When Matthew Rothenberg created a new website in early February, he let about two dozen people know about it through an unlikely medium: postcards.
The unorthodox method was fitting for an unorthodox website called Unindexed. It was the latest project from Rothenberg, a 35-year-old based in Brooklyn, who has created a portfolio of interactive web installations and performance art projects around technology.
Unindexed is no more. The website was coded to erase itself once Google added it to its search index. It lasted a little over three weeks, disappearing forever on Feb. 24.
Rothenberg has done stints as head of product for Flickr and Bitly but for the last couple of years has focused on consulting and his art-technology side projects. His goal for Unindexed was to create a site where people could post comments safe in the knowledge that no record of those posts would ever exist again. It was also coded to prevent Google from caching it.
It was an experiment exploring the web’s dichotomy: how it at times it can feel permanent, and at other times ephemeral.
“We’ve learned to be very careful and to mediate ourselves in the way we communicate online, and people don’t really feel free,” he said in a phone interview Monday. “I was curious, if I created a space where people could speak without feeling they were on a permanent record, what would happen.”
In some ways, the web is still a fairly young medium, and people are still coming to grips with how permanent or ephemeral information they post there can be. Some things endure online for a very long time, while some services that seem stable can disappear.
In 2009, Yahoo shut down GeoCities, a large online community that let people create simple webpages and hosted other features such as bulletin boards and chat. It felt dated after being online for 15 years, but people reacted strongly when Yahoo scuttled it, and the Internet Archive launched a project to archive its content.
Rothenberg was unsure if Unindexed would live even for a day. If someone posted a link to it on a social network, that could bring it to Google’s attention and the site would destroy itself.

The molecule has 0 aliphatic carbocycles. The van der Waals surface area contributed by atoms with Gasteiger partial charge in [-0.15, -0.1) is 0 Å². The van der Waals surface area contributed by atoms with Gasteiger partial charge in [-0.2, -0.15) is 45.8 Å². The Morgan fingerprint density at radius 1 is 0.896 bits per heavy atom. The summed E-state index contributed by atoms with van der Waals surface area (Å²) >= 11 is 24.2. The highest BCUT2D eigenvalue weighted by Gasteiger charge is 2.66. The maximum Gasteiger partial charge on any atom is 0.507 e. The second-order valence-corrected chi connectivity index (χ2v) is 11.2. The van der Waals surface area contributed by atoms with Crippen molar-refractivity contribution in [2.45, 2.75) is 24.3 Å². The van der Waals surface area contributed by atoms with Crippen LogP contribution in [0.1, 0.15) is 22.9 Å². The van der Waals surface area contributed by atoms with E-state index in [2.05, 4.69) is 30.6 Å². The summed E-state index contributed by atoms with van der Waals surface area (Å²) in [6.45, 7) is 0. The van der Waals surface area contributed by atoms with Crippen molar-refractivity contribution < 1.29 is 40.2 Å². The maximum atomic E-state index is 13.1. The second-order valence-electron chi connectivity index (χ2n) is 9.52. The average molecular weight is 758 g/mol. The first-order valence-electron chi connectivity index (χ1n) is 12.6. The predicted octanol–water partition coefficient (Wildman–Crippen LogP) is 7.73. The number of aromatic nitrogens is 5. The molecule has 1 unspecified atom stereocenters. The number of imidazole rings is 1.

There’s certainly interest in applications that don’t retain records. The popular Snapchat app allows people to send photos that disappear from recipients’ devices. Wickr, a multimedia messaging app, lets messages self-destruct after a certain time.
Unindexed was even more fragile, and open on the web rather than a private messaging service. Its survival depended on a quality that seems rare these days: its users’ self-restraint. The action sought after by so many app developers—that people who discover a service share it with others—could also kill it.
Those who received Rothenberg’s postcards were warned that sharing information about the site online would lead to its demise. But he didn’t advise them against it.
Rothenberg posted a short essay on the site outlining his thoughts. Writing doesn’t come easy to him, he said, and he often agonizes about what he posts online. But in this case, “I didn’t feel the same degree of pressure because I knew it wasn’t permanent. It felt like somewhat of a safer space for me to write,” he said.
The site had a few hundred visitors and was apparently shared discreetly. While the site stayed under Google’s radar for more than three weeks, it was quickly visited by spam bots that posted random sentences.
Unindexed was “completely out there in the dark,” a random domain name among millions promoted only modestly through post cards, “yet there are these bots out there that are searching for somewhere they can shout into,” he said.
He’s unsure how Google eventually latched onto the site, though it was only a matter of time. Unindexed was coded to constantly search for itself on Google to see if it had been spotted it. Its disappearance was something of a relief.
“I feel very much the kind of pressure of maintaining things forever,” he said. “Every time I build a project and put it on the web, it’s kind of expected that people are going to be able to see it in a year or five years. The reality is that software is very, very brittle. It breaks all the time. It needs constant attention. It’s a very needy child.
“The more and more projects that I do, the more and more time I have to spend in the past just maintaining things. For me, there was something a little cathartic about knowing it’s going to be gone.”